The physician should not argue with the plaintiff's attorney and, if at all possible, should not let the plaintiff's attorney know that he is uncomfortable or angry.  Frustration and anger by the physician uses up a great deal of energy,  is counterproductive, and will work to the advantage of the attorney deposing the physician.  If at any time during the deposition the physician feels that he is "losing composure and control", feels that he is getting angry, feels uneasy, or needs a break, he should request a break.  A simple:  "Excuse me, gentlemen, may I take a break?" or "I would like a cup of coffee" or "Could I get a drink of water?" is acceptable and recognized.  An angry and agitated physician is exactly what the plaintiff's lawyer wants.  A tired, fatigued. angry. frustrated, and exhausted Physician deponent cannot and will not give an effective deposition.  The physician should take frequent breaks to refresh himself and, if need be, recess the deposition if he is too tired or exhausted.   The deposition testimony is too critical for the physician not to be at his best.

     Unfortunately, physicians of today must know how to articulate their position in a straightforward, calm and composed manner while under fire.   The deposition is often a test of endurance and determination.  The plaintiff's attorney hopes the physician will become angry since this may,  and probably will,  distract the physician from giving good, precise and accurate answers.   An exasperated, fatigued or angry witness does himself little good.
Also, the physician should not discuss with his attorney any aspect of the case in front of the court reporter, other attorneys or individuals unless the comments are not confidential or are not material to the case. The attorney‑client privilege can be lost if the comments are made to the attorney in the presence of a third party.
The physician should avoid making condescending, sarcastic, disparaging or derogatory comments.  Although the comments may be amusing during the deposition, the same remarks repeated later in a court of  law may be used to  illustrate the physician as "uncaring"  or  "unmoved  by  human  tragedies"  or  "callous  and indifferent.  Remember everything said during the deposition will be recorded and reduced to writing for use against the physician at the later trial.
In order to increase the physician's effectiveness in a deposition, I think the physician deponent should select the place where the deposition is being taken, if that is possible.

For example, if the physician feels comfortable in taking his deposition at his office, then he should request that the attorney have the deposition scheduled at his office.  However, for some physicians, the taking of his deposition in his office is an unwise decision.  Taking a deposition in a physician's office alerts all of the staff, nurses, secretaries, etc. that there is in fact a malpractice claim filed.   Having all of the lawyers,  court reporters and anyone else present in the physician's office may cause a great deal of disruption and discussion among the staff. Further,  for  certain  types  of  practices,  the  incidence  of depositions is extremely low and therefore a deposition at the office may be very disruptive for the office and create additional pressure on the physician.  Additionally, the physician's office may not be equipped for the taking of the deposition.  The purpose is not to make the plaintiff's attorney comfortable; rather the objective is to make the physician comfortable.  Therefore, if the physician has no problems in having lawyers, court reporters and others  coming through his office, sitting  in his  office  or conference room to take his deposition, then that is where the deposition should be taken.  Some physicians prefer to go to be deposed at their attorney's office. As stated, the location chosen should be one that will give the doctor the best advantage.  It is not chosen for the convenience of the attorney or court reporter.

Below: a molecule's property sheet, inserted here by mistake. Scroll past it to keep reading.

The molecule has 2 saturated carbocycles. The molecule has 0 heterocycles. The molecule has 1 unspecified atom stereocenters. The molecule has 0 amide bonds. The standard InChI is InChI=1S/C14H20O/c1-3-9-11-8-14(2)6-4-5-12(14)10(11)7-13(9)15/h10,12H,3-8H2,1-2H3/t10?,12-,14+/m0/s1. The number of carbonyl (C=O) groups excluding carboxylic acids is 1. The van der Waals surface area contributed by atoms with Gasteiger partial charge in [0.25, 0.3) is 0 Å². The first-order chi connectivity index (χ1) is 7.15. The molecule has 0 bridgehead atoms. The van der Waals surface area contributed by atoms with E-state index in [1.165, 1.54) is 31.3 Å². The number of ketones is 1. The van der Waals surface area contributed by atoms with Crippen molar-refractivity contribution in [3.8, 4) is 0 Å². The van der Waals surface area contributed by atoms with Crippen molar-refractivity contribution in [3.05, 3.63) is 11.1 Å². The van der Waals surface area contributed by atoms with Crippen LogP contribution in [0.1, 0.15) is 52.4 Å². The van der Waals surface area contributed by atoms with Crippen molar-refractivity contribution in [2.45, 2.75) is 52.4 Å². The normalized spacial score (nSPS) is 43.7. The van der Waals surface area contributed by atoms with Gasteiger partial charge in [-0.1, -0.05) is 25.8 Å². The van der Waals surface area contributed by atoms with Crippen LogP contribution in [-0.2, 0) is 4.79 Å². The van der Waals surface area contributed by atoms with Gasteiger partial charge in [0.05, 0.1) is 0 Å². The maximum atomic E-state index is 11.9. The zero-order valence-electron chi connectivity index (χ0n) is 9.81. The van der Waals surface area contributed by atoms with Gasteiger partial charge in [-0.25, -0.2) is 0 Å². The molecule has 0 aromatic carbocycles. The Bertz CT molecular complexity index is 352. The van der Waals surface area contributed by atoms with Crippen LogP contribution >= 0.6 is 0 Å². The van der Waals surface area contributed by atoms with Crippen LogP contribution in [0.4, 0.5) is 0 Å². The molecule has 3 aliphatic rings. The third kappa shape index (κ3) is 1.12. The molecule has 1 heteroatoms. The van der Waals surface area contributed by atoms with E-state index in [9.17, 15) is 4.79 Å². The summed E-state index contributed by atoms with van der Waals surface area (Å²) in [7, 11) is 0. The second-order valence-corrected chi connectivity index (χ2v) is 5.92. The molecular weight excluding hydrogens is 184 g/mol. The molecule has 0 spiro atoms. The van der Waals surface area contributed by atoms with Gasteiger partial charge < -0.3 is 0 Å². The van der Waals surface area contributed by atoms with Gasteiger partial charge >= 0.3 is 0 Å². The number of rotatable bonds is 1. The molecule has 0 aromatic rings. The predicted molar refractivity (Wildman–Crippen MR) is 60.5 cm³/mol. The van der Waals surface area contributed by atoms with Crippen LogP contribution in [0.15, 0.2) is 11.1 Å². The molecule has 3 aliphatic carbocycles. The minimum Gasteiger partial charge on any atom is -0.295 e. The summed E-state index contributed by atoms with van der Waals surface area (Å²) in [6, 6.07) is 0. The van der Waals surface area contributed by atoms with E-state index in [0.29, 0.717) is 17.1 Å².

Prior to the deposition, the physician should meet with his attorney and openly, candidly, and thoroughly discuss the case.  I think this meeting should occur a few days before the deposition. The physician cannot rely upon the attorney to know each and every medical issue or question that will be presented.  A lawyer, no matter how many years spent in working with physicians, is not a substitute for a physician's review of a case for problem medical areas.  For that reason, the defendant physician must candidly look at his records and treatment for areas that might cause difficulty. The physician defendant should start by going to medical text and medical journals that deal with the particular procedure or disease in  question  and  review  them.    That  is  probably  where  the plaintiff's attorney is going to start in terms of preparing his case against the physician.  The deponent should not be afraid or feel uneasy about discussing with his attorney issues or questions that the physician thinks will give him difficulty, or answers with which he is not particularly comfortable.  Dealing with wording is the attorney's stock in trade.

The physician should know the involvement of other physicians in the patient's care prior to his deposition.  The fact that the deponent is a medical doctor does not mean that he should, or can, give opinions as to what is, in fact, the standard of care for a particular specialty that is not his specialty.  Therefore, the physician should not feel embarrassed to defer to a physician in another specialty as to a particular procedure that would be involved in that specialty.  To defer to the other physician is an act of professional courtesy.  It is natural, for example, for a plaintiff's attorney to want a pediatrician to comment on when an OB/GYN should commence a C‑section or to ask an OB/GYN how a pediatrician should suction the child following a C‑section.  The pediatrician has his area and the OB/GYN has his area.  Neither of them should have any problems with deferring to the other on issues that are germane and relevant to the other's specialty.   The physician should not create a problem with conflicting testimony between himself and a physician from another specialty when it is not necessary.